Keeping everyone happy since the legalization of marijuana in California is proving to be a juggling act for Santa Barbara city and county lawmakers.
They have to walk a fine line between caring for the concerns of residents and the needs of pot delivery industry players who are chafing at the bit to enter this new green rush era.
Light at the end of the tunnel
But there now appears to be some light at the end of the tunnel after yearlong meetings by city and county lawmakers who have had to listen to proposals, get involved with negotiations, and finally draft regulations that will govern the pot industry’s supply chain. These include growers, retailers, testing laboratories and distribution outlets.
Santa Barbara These trying times will be well worth the effort in the end because the marijuana industry is like the golden goose at the end of the rainbow. It will deliver its golden eggs in the form of millions of dollars in taxes on sales of the weed that will be used to help cities and counties meet the needs of their communities, like housing developments and improved policing.
Green rush concessions
The Santa Barbara City Council has given the nod for the opening of three retail weed shops. However, in a move to safeguard the children of the city, the Council has ruled that the retail outlets cannot be situated closer than 600 feet from a school or youth center. A further stipulation is that the weed shops must employ on-site security guards.
A further ruling is that manufacturing laboratories are confined to an apron of properties on the east side of Santa Barbara.
The City Council has also placed a blanket ban on the establishment of pot lounges. This could represent a major blow to industry players wanting to open lounges at clubs and other recreational facilities. However, the ban is not unexpected as it is already illegal to smoke weed in any Santa Barbara public place, just as it remains illegal to smoke cigarettes in the open.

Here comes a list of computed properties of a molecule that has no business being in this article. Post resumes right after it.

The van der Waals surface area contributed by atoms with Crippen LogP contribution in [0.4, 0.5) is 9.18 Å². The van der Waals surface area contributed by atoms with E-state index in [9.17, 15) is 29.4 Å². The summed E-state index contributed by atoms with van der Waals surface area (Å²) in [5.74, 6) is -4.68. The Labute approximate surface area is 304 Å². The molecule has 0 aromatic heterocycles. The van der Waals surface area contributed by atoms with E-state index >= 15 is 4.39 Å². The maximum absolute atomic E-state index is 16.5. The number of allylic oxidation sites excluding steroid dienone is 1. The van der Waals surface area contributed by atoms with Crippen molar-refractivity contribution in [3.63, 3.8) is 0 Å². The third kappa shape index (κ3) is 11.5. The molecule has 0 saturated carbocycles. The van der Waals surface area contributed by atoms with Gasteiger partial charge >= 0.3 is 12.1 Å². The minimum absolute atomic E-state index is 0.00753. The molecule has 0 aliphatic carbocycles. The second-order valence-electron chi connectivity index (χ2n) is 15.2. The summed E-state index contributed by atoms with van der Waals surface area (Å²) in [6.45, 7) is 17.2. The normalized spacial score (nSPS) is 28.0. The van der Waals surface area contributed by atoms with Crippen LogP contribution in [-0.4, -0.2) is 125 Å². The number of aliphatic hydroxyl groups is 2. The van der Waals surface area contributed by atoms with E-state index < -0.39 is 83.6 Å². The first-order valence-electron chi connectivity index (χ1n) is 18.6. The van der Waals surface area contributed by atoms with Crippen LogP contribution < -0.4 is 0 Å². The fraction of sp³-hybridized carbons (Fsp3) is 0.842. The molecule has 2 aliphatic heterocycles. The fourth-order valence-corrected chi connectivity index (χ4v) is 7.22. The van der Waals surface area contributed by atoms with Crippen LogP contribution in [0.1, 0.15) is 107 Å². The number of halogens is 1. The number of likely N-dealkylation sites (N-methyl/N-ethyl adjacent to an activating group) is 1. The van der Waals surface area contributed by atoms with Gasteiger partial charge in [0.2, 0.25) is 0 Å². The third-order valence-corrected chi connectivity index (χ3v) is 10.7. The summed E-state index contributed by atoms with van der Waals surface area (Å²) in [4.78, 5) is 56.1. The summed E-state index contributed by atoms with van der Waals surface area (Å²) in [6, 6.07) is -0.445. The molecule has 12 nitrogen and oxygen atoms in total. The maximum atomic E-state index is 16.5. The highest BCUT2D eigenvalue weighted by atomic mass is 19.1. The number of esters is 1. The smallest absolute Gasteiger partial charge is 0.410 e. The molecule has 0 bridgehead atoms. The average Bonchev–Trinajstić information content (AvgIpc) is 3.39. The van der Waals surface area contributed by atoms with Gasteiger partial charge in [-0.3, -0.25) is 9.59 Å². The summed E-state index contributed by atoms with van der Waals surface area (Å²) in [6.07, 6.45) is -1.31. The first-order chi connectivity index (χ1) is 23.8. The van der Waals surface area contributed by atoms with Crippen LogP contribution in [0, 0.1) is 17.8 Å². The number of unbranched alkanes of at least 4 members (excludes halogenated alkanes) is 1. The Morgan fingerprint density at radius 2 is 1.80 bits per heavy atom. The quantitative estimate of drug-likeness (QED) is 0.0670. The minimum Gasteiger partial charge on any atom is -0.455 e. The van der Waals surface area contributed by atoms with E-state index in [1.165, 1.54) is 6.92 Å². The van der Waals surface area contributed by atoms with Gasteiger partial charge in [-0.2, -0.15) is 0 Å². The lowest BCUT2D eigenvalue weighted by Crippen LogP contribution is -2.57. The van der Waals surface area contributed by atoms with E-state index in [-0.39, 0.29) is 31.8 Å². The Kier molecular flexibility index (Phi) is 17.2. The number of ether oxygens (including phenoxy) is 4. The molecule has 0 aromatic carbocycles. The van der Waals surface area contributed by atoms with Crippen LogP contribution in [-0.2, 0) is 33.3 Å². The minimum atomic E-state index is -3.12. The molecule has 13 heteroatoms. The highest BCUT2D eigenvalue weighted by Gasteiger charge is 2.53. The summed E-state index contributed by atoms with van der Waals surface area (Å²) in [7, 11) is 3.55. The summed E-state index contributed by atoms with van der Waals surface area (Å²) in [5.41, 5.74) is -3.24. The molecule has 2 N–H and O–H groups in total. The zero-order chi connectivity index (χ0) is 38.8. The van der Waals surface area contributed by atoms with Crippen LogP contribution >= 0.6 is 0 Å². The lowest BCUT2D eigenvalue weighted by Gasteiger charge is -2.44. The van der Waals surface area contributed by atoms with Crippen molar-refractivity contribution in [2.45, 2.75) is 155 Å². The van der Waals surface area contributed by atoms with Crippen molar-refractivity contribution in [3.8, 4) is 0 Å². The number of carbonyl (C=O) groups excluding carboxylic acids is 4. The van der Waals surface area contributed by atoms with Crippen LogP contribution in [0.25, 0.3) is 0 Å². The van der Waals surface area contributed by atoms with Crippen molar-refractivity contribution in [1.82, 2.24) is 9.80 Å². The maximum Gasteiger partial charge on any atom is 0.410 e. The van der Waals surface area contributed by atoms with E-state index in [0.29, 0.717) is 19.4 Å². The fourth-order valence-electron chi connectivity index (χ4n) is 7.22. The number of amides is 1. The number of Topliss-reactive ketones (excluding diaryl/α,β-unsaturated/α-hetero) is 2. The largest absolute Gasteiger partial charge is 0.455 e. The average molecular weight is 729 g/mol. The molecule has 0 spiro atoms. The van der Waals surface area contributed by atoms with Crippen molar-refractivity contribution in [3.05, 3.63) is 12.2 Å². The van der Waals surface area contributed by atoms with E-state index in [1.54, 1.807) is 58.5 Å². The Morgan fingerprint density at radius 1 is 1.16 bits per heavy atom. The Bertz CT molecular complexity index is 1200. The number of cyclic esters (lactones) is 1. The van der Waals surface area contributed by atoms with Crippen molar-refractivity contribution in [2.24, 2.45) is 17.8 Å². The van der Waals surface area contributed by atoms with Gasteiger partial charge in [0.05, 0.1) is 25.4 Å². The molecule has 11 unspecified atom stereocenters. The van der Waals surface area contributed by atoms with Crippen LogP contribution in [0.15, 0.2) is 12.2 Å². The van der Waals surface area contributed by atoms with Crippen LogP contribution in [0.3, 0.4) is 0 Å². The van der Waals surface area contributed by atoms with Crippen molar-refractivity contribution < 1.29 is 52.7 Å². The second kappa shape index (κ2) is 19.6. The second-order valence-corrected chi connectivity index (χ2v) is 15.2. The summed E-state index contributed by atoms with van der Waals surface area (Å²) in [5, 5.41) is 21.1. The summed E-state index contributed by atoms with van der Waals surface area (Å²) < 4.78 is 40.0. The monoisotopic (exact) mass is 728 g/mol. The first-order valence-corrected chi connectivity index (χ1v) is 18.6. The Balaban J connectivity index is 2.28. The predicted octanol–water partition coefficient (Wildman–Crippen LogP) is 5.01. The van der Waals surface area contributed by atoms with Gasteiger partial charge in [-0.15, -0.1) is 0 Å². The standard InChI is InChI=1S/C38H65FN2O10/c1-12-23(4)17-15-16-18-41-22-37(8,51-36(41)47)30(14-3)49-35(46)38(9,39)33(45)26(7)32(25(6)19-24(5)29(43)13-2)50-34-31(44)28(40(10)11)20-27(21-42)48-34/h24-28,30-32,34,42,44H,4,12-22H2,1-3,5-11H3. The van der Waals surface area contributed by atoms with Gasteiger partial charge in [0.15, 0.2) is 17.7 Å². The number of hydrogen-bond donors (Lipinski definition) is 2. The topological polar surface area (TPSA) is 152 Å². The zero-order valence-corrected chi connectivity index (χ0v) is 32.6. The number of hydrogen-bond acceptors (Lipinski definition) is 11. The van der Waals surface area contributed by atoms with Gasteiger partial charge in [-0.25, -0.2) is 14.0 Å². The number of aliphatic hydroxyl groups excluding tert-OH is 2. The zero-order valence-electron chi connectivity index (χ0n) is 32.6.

Santa Barbara weed farming leads the way
From the outset, the Santa Barbara County has led the legalized marijuana growers’ army by granting cultivators more temporary licenses than any other county in California. By early February 2018, 175 temporary licenses had been issued to marijuana farmers. This will augment the county’s well-established farming industry, which is the major source of income for the area.
This move could ring in the changes for many existing traditional farmers to switch to marijuana cultivation – a move already taking place in Carpinteria where the green rush is hoped will replace the struggling cut-flower industry. Last year there were no less than 28 public hearings at which residents of Carpinteria complained about the odor emanating from cut-flower farms. This spurred the decision by county supervisors to impose a restriction on outdoor cultivation of 1,500 feet from schools and residential areas. County supervisors also banned any cannabis businesses from operating within 750 feet of a school. They did, however, vote to allow eight retail outlets to operate in the unincorporated areas.